Posted by : Amanda Stein Friday, March 22, 2013
1. Customer Perspective – Develop a unique marketing message that conveys the value you give to clients and compels them to contact you. Then use that message in all your marketing efforts including meetings, phone calls, correspondence, websites, advertising, and marketing materials. Be sure every communication comes from the customer’s perspective. Rework all marketing efforts to focus on your perfect customer’s primary concern and the results you provide.
2. Customer Motivation – Give your customers a way to test-drive your product or service. Before people become your customers they want to understand the possibilities and see the results first hand. If you can show them your expertise and the benefits of your product, they are then motivated to take further action. A free test-drive can mean big profits to come.
3. Customer Confidence – Customers want confidence that you will deliver what you promise. Without that confidence, you will never win their business. Collect testimonials from your customers. Reward customers for reviews of your product. Conduct a survey and ask them what you could do to improve. Publish the testimonies on every marketing piece. You can even put one under the signature of your email.
4. Perceived Value – How much is too much? Is $2,000 too much for a guitar? What if it were Jimmy Hendrix’s guitar? Most collectors would trade their mothers for a Hendrix guitar. Do you see how clarifying the value changed the worth? Are you giving the price too soon? Make sure you convey the value of your product or service and demonstrate how your customer would benefit before sharing the price with them. They will see the value outweighs the price and then price won’t be as big as it used to.
5. Marketing Goals – Identify your short term and long term marketing goals. Do you want more sales? More referrals? Choose a course of action that is 1) Urgent 2) Can be accomplished in one to three months 3) Uses existing resources 4) Has a high chance for success & 5) Can be measured. Assign specific tasks and set deadlines. Don’t forget to measure your results.
6. Create Systems – Whatever marketing goals you set, create a system to achieve those goals. Make a low tech way to get referrals or deliver coupons. When you create systems and implement them big things happen. Suddenly, that small marketing task is automatic and isn’t so cumbersome. Automate as much as you can, or even change your way of doing things to incorporate the marketing task.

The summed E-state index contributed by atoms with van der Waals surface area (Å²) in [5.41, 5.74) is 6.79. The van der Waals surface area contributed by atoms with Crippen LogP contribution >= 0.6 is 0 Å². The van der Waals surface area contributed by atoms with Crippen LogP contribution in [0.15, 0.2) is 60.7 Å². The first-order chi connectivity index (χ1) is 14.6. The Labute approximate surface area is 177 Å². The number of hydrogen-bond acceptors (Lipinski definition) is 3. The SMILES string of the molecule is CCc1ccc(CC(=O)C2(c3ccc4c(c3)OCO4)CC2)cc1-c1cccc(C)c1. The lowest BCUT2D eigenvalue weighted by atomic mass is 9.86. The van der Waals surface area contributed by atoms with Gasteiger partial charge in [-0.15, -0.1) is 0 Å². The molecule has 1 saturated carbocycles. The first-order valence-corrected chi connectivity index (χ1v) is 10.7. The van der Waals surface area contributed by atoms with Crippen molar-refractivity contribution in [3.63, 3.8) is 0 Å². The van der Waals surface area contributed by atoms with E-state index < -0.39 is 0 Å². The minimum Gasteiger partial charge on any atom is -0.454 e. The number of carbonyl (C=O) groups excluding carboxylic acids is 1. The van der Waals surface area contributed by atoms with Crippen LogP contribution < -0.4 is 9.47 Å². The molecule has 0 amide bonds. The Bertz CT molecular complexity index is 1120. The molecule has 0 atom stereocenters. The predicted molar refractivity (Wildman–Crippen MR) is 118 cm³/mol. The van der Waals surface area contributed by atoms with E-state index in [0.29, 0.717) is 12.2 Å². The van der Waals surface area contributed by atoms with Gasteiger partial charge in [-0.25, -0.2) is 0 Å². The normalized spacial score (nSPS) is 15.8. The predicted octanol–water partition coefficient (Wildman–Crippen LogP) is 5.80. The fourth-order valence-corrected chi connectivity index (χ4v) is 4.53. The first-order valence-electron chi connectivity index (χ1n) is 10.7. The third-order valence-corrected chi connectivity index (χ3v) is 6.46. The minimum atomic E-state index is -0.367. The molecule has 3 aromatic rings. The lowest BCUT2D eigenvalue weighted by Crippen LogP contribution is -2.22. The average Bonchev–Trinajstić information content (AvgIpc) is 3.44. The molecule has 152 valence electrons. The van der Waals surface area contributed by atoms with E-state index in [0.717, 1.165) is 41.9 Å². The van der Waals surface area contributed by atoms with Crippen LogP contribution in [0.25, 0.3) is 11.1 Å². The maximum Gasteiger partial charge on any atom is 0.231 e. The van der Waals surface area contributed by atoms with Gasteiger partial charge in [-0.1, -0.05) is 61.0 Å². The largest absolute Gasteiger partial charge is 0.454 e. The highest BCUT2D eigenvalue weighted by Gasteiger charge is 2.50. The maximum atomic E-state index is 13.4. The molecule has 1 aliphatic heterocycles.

7. Customer Maintenance – Your relationships with your customers are worth more than gold. Good relationships are enjoyable and generate new customers every day. Bad relationships foster distrust and bad feelings and generate bad review and loss of business. Networking with your target market and those that share your target market can multiply your marketing efforts. Make a point of showing your customers how much you appreciate their business.
8. Re-Evaluate – After you have got some of these ingredients in place, go back and see if you can make them better. Measure each piece of the business pie and see where you can improve it. Is there a better way to do the newsletter? Can the advertising speak to our customers better? Can I streamline this system? Change only one thing at a time so you know what fixed it or what broke it. Always be improving your business.
Taste these ingredients, and see if they don’t improve the flavor of your business. It won’t take long before you are a marketing gourmet, whipping up profits and referrals in no time flat. And the next time someone asks how did you make such a delicious business you can reply, “a little of this, a little of that.” For more cooking tips email me at - MarkCombs@Cre8iveDept.com
By Mark Combs, Cre8iveDept.com